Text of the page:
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© 2019 Loudghi A, et al. This is an open-access article distributed under the terms of the Creative Commons Attribution License, which permits unrestricted use, distribution, and reproduction in any medium, provided the original author and source are credited.

RESEARCH ARTICLE | OPEN ACCESS DOI: 10.23937/2378-3001/1410086

Unawareness of Olfactory Dysfunction in Older Adults

Amal Loudghi1,2, Majed Alotaibi1,2, Melissa Lessard-Beaudoin1,2, Denis Gris3, Kate Busch1, Pierrette Gaudreau4,5 and Rona K Graham1,2*

1Research Centre on Aging CIUSSS de l'Estrie - CHUS, University of Sherbrooke, Sherbrooke, Canada

2Department of Pharmacology and Physiology, University of Sherbrooke, Sherbrooke, Canada

3Department of Pediatrics, University of Sherbrooke, Sherbrooke, Faculty of Medicine and Health Sciences, Sherbrooke, Quebec, Canada

4Department of Medicine, University of Montreal, Quebec, Canada

5Centre Hospitalier de l'Université de Montréal Research Center, Montreal, Quebec, Canada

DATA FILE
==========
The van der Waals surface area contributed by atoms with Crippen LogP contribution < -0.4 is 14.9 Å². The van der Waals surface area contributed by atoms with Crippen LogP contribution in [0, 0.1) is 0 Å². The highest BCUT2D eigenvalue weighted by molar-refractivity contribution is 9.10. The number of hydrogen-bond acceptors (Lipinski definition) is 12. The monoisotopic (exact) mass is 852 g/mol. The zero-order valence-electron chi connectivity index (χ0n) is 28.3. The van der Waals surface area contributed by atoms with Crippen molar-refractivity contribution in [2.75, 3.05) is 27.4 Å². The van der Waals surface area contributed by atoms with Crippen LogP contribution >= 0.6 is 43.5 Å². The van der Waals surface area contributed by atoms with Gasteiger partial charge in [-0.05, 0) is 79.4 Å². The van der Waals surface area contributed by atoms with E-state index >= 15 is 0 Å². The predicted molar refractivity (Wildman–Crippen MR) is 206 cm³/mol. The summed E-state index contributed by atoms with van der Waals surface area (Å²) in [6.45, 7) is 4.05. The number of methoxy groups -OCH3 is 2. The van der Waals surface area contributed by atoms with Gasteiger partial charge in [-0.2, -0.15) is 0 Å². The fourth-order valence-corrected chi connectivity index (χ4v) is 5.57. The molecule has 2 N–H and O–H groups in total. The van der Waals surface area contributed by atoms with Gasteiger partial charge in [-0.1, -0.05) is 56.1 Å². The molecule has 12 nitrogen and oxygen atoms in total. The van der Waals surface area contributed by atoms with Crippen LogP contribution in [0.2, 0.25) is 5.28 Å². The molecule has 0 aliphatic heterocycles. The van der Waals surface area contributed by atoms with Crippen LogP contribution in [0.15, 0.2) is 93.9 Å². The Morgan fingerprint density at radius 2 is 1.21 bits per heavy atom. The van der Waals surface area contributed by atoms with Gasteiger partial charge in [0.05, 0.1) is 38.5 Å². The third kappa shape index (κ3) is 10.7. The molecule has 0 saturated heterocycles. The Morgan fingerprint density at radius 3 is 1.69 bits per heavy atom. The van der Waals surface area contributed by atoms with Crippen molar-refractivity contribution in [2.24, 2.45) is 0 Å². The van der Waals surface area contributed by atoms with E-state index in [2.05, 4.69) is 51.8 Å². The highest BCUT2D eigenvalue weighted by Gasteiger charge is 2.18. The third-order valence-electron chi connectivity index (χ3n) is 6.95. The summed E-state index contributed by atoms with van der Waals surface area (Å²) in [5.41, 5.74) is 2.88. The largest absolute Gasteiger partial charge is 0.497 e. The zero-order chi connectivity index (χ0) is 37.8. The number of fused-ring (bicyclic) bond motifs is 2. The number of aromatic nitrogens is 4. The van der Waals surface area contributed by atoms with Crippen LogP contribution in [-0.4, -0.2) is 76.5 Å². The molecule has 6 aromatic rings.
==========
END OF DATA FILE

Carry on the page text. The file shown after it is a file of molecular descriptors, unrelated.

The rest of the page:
Deterioration of olfaction is a common phenomenon observed in the senior population. A number of factors may cause this deficit including infections, aging and neurodegenerative diseases. The aim of this study was to evaluate the reliability of the self-report as a measure of olfactory function in seniors. A total of 93 community-dwelling participants (43 men and 50 women) from the Quebec NuAge cohort on Nutrition and Successful Aging participated in the Olfactory Response and Cognition in Aging (ORCA) study. The age range was 80-95 years and all subjects had a telephone mini mental state examination (t-MMSE) score > 18. Individuals were interviewed using a self-report ("do you suffer from smell problems?") and quantitative (University of Pennsylvania Smelling Identification Test (UPSIT)) olfactory tests. Based on the self-report, 81% of the participants claimed to have a normal sense of olfaction. However, based on the UPSIT, 95% of them showed different forms of microsmia. These results reveal that most senior citizens are unaware of their olfactory dysfunction and indicate that an self-report questionnaire is not a valid instrument to assess olfactory function in the aging population.